Sheriff Baca Returns After 6 Month Absence

By: GPK Media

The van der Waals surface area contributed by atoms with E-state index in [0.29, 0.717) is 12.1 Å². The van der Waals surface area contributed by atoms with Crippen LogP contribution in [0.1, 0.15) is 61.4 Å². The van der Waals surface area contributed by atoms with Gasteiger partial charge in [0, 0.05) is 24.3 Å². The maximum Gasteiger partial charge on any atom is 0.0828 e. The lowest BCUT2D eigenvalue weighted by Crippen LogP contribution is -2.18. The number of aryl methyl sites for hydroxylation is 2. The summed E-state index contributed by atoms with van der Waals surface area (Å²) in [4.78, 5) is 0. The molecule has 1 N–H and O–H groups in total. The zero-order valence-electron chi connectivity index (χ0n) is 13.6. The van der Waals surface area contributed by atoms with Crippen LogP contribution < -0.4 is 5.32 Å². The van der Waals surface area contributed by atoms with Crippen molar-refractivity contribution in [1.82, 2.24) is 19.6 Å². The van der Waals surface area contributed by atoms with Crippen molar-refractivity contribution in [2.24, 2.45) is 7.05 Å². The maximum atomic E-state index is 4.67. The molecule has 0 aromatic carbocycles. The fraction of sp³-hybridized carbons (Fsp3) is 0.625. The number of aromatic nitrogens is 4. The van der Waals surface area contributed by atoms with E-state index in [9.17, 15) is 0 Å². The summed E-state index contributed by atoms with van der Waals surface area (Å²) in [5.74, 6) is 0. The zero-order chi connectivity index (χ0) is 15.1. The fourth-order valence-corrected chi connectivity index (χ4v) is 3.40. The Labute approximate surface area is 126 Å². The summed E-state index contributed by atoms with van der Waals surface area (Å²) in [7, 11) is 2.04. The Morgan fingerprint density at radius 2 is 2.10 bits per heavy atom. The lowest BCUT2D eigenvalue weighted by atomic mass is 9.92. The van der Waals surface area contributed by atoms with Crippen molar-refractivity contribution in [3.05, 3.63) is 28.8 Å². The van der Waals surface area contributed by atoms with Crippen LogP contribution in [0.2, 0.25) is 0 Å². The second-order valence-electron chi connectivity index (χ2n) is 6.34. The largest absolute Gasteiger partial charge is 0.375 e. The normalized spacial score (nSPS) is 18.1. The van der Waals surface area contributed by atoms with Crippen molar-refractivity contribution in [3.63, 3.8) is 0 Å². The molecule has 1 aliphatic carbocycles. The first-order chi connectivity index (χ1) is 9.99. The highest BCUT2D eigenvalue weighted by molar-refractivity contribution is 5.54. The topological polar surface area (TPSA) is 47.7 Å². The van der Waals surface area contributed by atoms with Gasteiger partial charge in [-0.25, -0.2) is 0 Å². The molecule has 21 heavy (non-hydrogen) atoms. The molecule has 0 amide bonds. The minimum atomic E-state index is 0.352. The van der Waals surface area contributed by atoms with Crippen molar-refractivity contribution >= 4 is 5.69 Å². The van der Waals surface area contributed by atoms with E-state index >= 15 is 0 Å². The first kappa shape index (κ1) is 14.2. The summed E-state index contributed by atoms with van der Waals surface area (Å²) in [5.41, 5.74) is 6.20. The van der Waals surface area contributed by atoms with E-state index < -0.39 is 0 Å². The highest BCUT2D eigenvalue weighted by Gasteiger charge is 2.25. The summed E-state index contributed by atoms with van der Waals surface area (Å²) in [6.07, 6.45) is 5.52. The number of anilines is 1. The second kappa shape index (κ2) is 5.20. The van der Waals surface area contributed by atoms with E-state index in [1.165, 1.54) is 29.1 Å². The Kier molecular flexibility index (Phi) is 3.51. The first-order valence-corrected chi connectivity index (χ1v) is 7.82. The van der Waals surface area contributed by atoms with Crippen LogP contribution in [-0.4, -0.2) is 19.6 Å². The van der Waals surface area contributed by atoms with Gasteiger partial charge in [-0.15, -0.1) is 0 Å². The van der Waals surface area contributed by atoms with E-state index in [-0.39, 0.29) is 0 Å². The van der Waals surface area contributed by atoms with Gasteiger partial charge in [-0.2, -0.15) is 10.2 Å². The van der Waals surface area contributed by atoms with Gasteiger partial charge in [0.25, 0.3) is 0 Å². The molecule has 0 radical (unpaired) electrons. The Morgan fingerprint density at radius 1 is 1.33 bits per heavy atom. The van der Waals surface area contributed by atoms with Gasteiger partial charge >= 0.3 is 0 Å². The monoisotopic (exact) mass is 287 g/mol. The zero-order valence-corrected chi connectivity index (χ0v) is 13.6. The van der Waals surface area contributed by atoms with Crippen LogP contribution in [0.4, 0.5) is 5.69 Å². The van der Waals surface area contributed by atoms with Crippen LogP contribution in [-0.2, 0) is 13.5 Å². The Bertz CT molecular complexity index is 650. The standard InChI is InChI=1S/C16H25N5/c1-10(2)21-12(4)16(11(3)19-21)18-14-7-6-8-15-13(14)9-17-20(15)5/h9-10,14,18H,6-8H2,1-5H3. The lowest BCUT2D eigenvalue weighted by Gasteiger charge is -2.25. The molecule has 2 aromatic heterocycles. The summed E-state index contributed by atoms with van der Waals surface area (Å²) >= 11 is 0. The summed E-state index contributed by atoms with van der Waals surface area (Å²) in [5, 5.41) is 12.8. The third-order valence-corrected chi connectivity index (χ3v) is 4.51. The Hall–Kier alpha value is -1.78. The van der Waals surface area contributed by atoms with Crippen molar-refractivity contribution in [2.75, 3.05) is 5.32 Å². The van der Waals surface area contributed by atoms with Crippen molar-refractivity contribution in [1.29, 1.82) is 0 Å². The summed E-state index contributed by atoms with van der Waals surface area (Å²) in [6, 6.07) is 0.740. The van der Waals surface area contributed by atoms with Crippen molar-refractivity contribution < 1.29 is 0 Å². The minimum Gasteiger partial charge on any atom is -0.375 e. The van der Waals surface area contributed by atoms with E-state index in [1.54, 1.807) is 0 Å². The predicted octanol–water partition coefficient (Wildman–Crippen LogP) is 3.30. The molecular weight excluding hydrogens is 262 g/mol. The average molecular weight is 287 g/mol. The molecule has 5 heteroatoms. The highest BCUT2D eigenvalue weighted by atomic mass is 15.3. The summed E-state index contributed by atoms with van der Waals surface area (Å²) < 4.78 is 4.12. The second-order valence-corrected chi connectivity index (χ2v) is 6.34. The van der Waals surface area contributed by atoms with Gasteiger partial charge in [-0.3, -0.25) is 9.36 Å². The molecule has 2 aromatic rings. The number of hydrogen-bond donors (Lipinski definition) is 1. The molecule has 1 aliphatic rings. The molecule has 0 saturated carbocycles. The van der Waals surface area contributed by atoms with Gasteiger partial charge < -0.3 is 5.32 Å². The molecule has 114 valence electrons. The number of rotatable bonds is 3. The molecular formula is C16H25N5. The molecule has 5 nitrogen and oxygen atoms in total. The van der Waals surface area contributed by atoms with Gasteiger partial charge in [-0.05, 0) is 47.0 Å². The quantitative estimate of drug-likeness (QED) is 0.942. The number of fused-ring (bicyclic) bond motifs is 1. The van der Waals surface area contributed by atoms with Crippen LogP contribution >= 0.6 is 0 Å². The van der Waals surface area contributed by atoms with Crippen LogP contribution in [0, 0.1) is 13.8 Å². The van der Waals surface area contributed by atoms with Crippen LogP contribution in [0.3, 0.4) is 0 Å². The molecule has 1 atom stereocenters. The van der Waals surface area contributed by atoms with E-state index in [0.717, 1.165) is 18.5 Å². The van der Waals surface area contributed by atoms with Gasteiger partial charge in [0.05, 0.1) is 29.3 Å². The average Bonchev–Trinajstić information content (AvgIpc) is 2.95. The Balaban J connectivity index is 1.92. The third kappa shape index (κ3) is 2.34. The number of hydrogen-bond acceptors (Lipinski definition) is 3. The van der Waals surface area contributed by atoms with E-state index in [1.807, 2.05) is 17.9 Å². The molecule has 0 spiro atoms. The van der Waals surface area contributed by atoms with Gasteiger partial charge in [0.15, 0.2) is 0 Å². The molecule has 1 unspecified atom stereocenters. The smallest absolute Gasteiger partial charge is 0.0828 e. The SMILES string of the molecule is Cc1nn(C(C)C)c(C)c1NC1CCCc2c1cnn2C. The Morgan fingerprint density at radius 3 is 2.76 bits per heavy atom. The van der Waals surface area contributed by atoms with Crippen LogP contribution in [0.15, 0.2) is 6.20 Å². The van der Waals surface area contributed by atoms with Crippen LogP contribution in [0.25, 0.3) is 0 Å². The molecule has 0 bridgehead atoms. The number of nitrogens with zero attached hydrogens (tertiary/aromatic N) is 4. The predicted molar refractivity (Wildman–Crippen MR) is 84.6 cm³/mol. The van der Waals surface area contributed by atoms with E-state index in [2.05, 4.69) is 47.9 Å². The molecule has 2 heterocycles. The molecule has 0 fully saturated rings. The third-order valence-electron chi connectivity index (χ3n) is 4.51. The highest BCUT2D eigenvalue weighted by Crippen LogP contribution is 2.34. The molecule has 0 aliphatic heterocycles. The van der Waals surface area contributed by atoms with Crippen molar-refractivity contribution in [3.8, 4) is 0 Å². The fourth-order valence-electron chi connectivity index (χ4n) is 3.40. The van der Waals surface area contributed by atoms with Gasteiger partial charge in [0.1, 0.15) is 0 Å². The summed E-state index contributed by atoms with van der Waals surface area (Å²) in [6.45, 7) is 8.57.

Six months have passed since Sierra County Sheriff Joe Baca, without public announcement or fanfare, departed the county he represents after he volunteered for a Captain’s Career Course with the New Mexico National Guard (NMNG) in Missouri. He returned this week, on June 5, very much like he left, out-of-sight of media or public view. The day he returned, Baca appointed Paul Montoya as his Undersheriff. Montoya worked for the department under Baca before, but left when his wife was injured in a car crash. Former Undersheriff Michael Apodaca resigned when a controversy erupted about the circumstances of Baca’s departure for the training. Baca received official orders (after volunteering for this course) to report to Fort Leonard Wood, MO for the six-month assignment. He left in December 2012, without notifying the county commission or the county manager. While the county pays Baca’s salary, he is elected by public ballot, and he said at the time he was not legally obligated to inform the commission of his plans. The controversy escalated when members of Baca’s own staff questioned his absence from the department, which Baca and Apodaca said would not disrupt everyday operations since there was daily contact through email, telephone and the Internet. When his absence was reported by the media, complaints from citizens begin to surface, and the commission appointed a former Sheriff, Charlie Cox, to fill the post until Baca’s return. Baca, on February 9, contacted the Sierra County Human Resources Department and requested that his pay be suspended until his return in June. He said any salary he received during his hiatus would be returned to the county. Baca’s annual salary is $51,277, with the county paying 85 percent of his insurance benefits. In addition, the county pays 18.50 percent of his retirement fund. The NMNG salary he received during the six months is $44,876, with the military also paying all of his expenses, including moving and travel costs, housing, meals and other incidentals. “If you are an elected public official and you are absent from your office for more than 30 days, you are deemed to have abandoned the office,” New Mexico Attorney General Gary King told KRQE-TV during the weeks of controversy. “But then there is an exception for military service, which I think is appropriate” King continued. “That law would say that you wouldn’t continue to get paid for your office while you are on military service. But when you come back, that you would be reinstated.” Baca, a former Afghanistan and Kuwait veteran with the National Guard, was elected Sheriff November 2, 2010. He was elected while serving in the NMNG and assured voters then it wouldn’t interfere with his duties as Sheriff. Baca’s family accompanied him during the Missouri assignment, and his children were enrolled in school there. Baca said Thursday he and family are now living in the Caballo/Arrey area. The department has 14 deputies (including Sheriff’s and Undersheriff’s positions), along with and an administrative secretary and information specialist. In a letter addressed to the citizens of the county Baca wrote: “I have been selected to attend the Active Component Captains Career Course in Ft. Leonard Wood, MO. This course is designed to prepare Captains for their first command. I am slated to take command of the 126th Military Police Company in August 2013. I fully understand my duties as the Sheriff and assure that I will remain making all the decisions for the Sierra County Sheriff’s Office. I am in direct contact with my Chief Deputy, Michael Apodaca, who is also available for any questions or concerns that any citizen may have. I am always available for any questions or concerns via my personal cell phone or email.” On Thursday Baca told the Sentinel he learned a lot during the law enforcement intensive training. “I received extensive training in incident command for any nuclear, chemical or biological attack,” he said. Baca said he is still studying for his Masters and will continue through online courses or by attending a local university.